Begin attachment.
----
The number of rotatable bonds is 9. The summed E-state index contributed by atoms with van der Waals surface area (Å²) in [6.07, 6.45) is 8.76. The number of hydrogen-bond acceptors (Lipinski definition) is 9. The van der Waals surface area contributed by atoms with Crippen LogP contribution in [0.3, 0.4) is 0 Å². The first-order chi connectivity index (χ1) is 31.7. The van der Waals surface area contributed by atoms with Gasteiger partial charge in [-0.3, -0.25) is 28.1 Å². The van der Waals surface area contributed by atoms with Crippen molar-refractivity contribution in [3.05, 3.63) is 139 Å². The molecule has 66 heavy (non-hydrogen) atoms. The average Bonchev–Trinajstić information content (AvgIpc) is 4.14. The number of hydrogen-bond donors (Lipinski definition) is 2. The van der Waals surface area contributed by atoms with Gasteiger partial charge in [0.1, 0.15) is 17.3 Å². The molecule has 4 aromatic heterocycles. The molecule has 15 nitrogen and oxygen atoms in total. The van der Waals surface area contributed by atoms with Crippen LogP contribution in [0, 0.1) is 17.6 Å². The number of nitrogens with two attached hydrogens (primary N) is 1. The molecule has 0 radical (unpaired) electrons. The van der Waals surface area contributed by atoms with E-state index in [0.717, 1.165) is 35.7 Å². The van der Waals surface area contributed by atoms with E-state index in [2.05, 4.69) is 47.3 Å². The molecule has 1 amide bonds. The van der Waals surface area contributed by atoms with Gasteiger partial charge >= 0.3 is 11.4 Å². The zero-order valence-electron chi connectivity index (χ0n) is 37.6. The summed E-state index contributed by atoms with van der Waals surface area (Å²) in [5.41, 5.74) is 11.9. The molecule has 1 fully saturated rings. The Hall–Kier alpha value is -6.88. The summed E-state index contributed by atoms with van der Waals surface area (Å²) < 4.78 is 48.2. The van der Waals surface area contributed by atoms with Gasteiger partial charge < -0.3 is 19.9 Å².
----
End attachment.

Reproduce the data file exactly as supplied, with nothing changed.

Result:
The number of rotatable bonds is 9. The summed E-state index contributed by atoms with van der Waals surface area (Å²) in [6.07, 6.45) is 8.76. The number of hydrogen-bond acceptors (Lipinski definition) is 9. The van der Waals surface area contributed by atoms with Crippen LogP contribution in [0.3, 0.4) is 0 Å². The first-order chi connectivity index (χ1) is 31.7. The van der Waals surface area contributed by atoms with Gasteiger partial charge in [-0.3, -0.25) is 28.1 Å². The van der Waals surface area contributed by atoms with Crippen molar-refractivity contribution in [3.05, 3.63) is 139 Å². The molecule has 66 heavy (non-hydrogen) atoms. The average Bonchev–Trinajstić information content (AvgIpc) is 4.14. The number of hydrogen-bond donors (Lipinski definition) is 2. The van der Waals surface area contributed by atoms with Gasteiger partial charge in [0.1, 0.15) is 17.3 Å². The molecule has 4 aromatic heterocycles. The molecule has 15 nitrogen and oxygen atoms in total. The van der Waals surface area contributed by atoms with Crippen LogP contribution in [0, 0.1) is 17.6 Å². The number of nitrogens with two attached hydrogens (primary N) is 1. The molecule has 0 radical (unpaired) electrons. The van der Waals surface area contributed by atoms with E-state index in [0.717, 1.165) is 35.7 Å². The van der Waals surface area contributed by atoms with E-state index in [2.05, 4.69) is 47.3 Å². The molecule has 1 amide bonds. The van der Waals surface area contributed by atoms with Gasteiger partial charge >= 0.3 is 11.4 Å². The zero-order valence-electron chi connectivity index (χ0n) is 37.6. The summed E-state index contributed by atoms with van der Waals surface area (Å²) in [5.41, 5.74) is 11.9. The molecule has 1 fully saturated rings. The Hall–Kier alpha value is -6.88. The summed E-state index contributed by atoms with van der Waals surface area (Å²) < 4.78 is 48.2. The van der Waals surface area contributed by atoms with Gasteiger partial charge < -0.3 is 19.9 Å².